World Report 2013 - European Union: Italy
|Publisher||Human Rights Watch|
|Publication Date||31 January 2013|
|Cite as||Human Rights Watch, World Report 2013 - European Union: Italy, 31 January 2013, available at: http://www.refworld.org/docid/510fb4e8c.html [accessed 26 August 2016]|
An estimated 18,000 asylum seekers who arrived in 2011 remained in reception centers, including emergency facilities, many awaiting final decisions on their applications. To date, 30 percent of those who arrived from North Africa since early 2011 had received some form of protection, including refugee status, subsidiary protection, or humanitarian leave to remain in the country.
In October, the Italian government issued rules for the reexamination of denied claims that could allow authorities to grant temporary protection. At this writing, it remained unclear what would happen to those housed in facilities at year's end, when the "North Africa Emergency," which the government declared in February 2011, is set to expire.
Concern over living conditions and integration for asylum seekers and refugees, including the risk of homelessness and destitution, led German courts, as well as the ECtHR, to block transfers to Italy under Dublin II.
In February, the ECtHR ruled that Italy's summary "push-backs" of migrant boats to Libya in 2009 amounted to collective expulsions and exposed people to torture and cruel, inhuman, or degrading treatment in Libya or their countries of origin. The government indicated it would respect the ruling, but commitments reached with the new Libyan authorities in April raised questions over continued efforts to externalize border control in ways that violate human rights.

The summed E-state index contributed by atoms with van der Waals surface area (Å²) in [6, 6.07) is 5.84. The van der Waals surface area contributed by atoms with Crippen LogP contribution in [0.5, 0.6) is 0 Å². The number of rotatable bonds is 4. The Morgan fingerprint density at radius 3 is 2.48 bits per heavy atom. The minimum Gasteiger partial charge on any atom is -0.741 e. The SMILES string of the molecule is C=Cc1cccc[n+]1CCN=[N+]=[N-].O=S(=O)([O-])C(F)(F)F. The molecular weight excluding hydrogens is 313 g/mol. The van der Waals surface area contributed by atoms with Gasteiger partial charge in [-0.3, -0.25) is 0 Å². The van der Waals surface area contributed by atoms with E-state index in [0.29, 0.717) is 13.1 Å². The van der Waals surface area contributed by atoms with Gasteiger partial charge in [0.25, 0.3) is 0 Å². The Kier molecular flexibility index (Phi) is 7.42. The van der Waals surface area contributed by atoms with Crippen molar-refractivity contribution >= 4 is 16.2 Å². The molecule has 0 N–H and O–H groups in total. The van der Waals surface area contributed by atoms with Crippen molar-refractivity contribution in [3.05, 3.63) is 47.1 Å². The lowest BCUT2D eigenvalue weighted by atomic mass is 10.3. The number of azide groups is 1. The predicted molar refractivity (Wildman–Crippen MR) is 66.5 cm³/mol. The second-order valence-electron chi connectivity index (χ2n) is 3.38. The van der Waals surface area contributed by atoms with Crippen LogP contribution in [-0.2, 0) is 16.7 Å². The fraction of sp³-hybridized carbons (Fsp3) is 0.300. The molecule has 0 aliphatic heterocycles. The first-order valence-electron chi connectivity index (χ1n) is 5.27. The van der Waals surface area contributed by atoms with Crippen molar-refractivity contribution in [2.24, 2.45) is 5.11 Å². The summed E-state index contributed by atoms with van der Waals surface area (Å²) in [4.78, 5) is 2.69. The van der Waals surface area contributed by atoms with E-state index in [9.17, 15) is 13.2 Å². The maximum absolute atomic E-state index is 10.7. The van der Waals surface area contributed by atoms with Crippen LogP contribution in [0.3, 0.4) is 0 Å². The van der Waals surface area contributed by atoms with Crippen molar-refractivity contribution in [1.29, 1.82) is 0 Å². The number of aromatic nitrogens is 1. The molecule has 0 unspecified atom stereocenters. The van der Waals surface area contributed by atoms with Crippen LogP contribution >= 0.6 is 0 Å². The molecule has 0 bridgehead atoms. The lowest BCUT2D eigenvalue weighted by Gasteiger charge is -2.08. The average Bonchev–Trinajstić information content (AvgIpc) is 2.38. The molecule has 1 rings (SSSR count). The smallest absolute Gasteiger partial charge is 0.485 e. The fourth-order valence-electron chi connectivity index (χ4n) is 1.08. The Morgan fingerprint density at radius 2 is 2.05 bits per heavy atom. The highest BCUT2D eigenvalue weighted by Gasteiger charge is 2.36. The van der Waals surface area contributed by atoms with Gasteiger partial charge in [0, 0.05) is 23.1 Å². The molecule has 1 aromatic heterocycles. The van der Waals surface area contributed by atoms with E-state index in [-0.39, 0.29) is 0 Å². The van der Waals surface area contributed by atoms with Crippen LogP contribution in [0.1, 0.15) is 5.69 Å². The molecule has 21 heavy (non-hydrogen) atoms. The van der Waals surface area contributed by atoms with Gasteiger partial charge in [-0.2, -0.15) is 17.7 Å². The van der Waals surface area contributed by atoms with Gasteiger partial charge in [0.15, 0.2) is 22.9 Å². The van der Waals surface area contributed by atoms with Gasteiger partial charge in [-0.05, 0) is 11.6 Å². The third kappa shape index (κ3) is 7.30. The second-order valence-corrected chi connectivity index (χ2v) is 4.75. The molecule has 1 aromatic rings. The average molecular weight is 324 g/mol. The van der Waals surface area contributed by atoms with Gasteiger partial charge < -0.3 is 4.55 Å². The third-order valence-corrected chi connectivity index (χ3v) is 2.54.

Summary returns to Greece continued, including of unaccompanied children and asylum seekers who stow away on ferries to Italy. In September and October respectively, Commissioner Muižnieks and UN Special Rapporteur on Migrants' Rights François Crépeau urged Italy to suspend all returns to Greece due to grave deficiencies in the country's asylum system.
Muižnieks urged the government to ensure implementation of the first national strategy on Roma inclusion, which it adopted in February, by establishing precise targets and allocating adequate resources. Roma continued in 2012 to face evictions from informal camps and segregation.
In March, the ECtHR ruled Italy's expulsion of a Tunisian terrorism suspect in 2010 violated the prohibition of torture and ill-treatment and the court's order to stay removal.
In March, the UN Committee on the Elimination of Racial Discrimination (CERD) expressed serious concerns about racist violence in Italy, and urged measures to improve prevention, investigation, and prosecution. In June, the UN special rapporteur on violence against women recommended that Italy adopt a specific law on violence against women and ensure access to justice for victims, including Roma, Sinti, and undocumented migrant women.
In July, Italy's highest criminal court upheld the convictions of senior police officers for falsifying evidence in relation to police violence during the 2001 G8 summit in Genoa; it also upheld controversial long prison sentences of up to 15 years for some protesters over property destruction, ordering others to be reviewed.
In September, the same court upheld the 2011 in absentia convictions of 23 US citizens for the 2003 abduction and rendition to Egypt of an Egyptian imam known as Abu Omar, and ordered the retrial of five Italian intelligence officers, including two senior officials, whom lower courts had acquitted citing state secrecy.